A summary of “Chamonix 2011 LHC Performance Workshop”

Chamonix 2011 LHC Performance Workshop started last Monday, 24 January 2011. Next friday, 28 January, the final decision on the operation and performance of the LHC at CERN will be taking. The slides of the presentations, the majority only of technical interest, can be downloaded here. For another summary of Chamonix you could read Philip Gibbs, “Chamonix conference considers LHC running parameters,” viXra log, January 25, 2011.

Massimiliano Ferro-Luzzi (CERN), “LHC Operation – as viewed from the Experiments,” summarizes how the LHC experiments have perceived the 2010 run, including proposals for improvements during 2011. Out of ~6600 h of operation, only 1074 h of stable beams (p: 851 h , Pb: 223 h); 147 fills with stable beams (110 proton ones and 37 ion ones); the rest of the fills were for special activities, disturbing the activities of the Experiments. They complain that 45 /pb collisions at 7 TeV c.m. have been collected in order to assure that a 8 TeV c.m. physics start in 2011 is secure; maybe such verification could have speed up. They also claim that in 2011 the LHC operation must go up quickly to a peak luminosity of 2×10³²/cm²/s and then gradually increase to 10³³/cm²/s. Experiments also claim for very much much flexibility, since the 6 experiments at LHC have widely different scopes. Ferro-Luzzi knows how to make many enemies: Could they have reached 100 /pb of data instead of only 45 /pb if LHC operation has not been driven by machine protection? The Experiments proposal is to reach 300 bunches per beam as fast as possible. Current proposal is 3 weeks of commissioning plus 2 weeks of ramp up to 300 bunches (50-100-150-200-250-300). In summary, 2010 has been terrific and demonstrated the excellence of the LHC and of the people who built/commissioned/operated it, but 2011 could be the year of discovery. The Experiments claim for at least 5 /fb of data. But a hypothetical incident caused by an electrical arc during the 2011/12 operation (similar to that of september 2008) could seriously impact the LHC physics program: Corresponding risks must be carefully assessed.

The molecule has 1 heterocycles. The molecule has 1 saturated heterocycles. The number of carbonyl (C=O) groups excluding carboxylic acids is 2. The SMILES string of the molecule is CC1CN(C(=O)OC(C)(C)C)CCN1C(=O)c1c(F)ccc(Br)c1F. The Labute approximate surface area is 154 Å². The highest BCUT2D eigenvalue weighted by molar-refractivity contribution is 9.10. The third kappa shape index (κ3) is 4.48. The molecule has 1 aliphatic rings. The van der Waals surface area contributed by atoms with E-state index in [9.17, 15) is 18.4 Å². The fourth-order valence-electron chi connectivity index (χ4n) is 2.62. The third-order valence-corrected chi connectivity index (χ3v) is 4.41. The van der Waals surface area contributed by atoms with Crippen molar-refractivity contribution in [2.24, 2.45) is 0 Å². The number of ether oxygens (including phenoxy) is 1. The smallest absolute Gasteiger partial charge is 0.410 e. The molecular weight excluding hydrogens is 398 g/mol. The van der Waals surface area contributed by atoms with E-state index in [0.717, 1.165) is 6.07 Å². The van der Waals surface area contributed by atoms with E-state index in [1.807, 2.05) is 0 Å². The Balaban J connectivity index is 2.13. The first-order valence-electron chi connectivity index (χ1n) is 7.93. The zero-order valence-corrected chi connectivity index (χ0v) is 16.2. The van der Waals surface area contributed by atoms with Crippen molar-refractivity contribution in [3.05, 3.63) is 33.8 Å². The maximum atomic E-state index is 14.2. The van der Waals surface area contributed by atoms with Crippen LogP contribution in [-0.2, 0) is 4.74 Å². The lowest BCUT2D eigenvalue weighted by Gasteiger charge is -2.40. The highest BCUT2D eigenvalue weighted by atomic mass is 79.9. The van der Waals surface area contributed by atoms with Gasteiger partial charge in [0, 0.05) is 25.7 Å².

Mike Lamont (CERN), “Operational challenges (Feed forward from Evian LHC operation workshop),” summarizes the outcomes of the Evian workshop, 7-9 December 2010; Mike Lamont (CERN), “Operational consequences of running at a higher energies,” examined the possibility of  collisions with 7 TeV, 8 TeV and 9 TeV c.m., concluding that 10 TeV is unsecure, but 8 TeV is not; see also Stefan Roesler, “What are the consequences of delaying the shutdown from 2012 to 2013 for Radiation Protection?” In summary, Lamont opinion is that during 2011 and 2012 the LHC must operate at 8 TeV c.m (4 TeV for each proton beam); during 2011 with a bunch spacing of 75 ns, to be reduced during 2012 down to 50 ns; the maximum number of proton bunches to be reached in 2011 and 2012 will be 936 and 1400, resp.; the number of protons per bunch approximately of 1.2×10¹¹; the resulting peak luminosity will be 6×10³²/cm²/s during 2011 and 2×10³³/cm²/s during 2012. After 200 days of physics operation, the estimated integrated luminosity will be 1-3 /fb in 2011 and  ~5 /fb in 2012. These values are either optimistic or pesimistic, depending on each one perspective.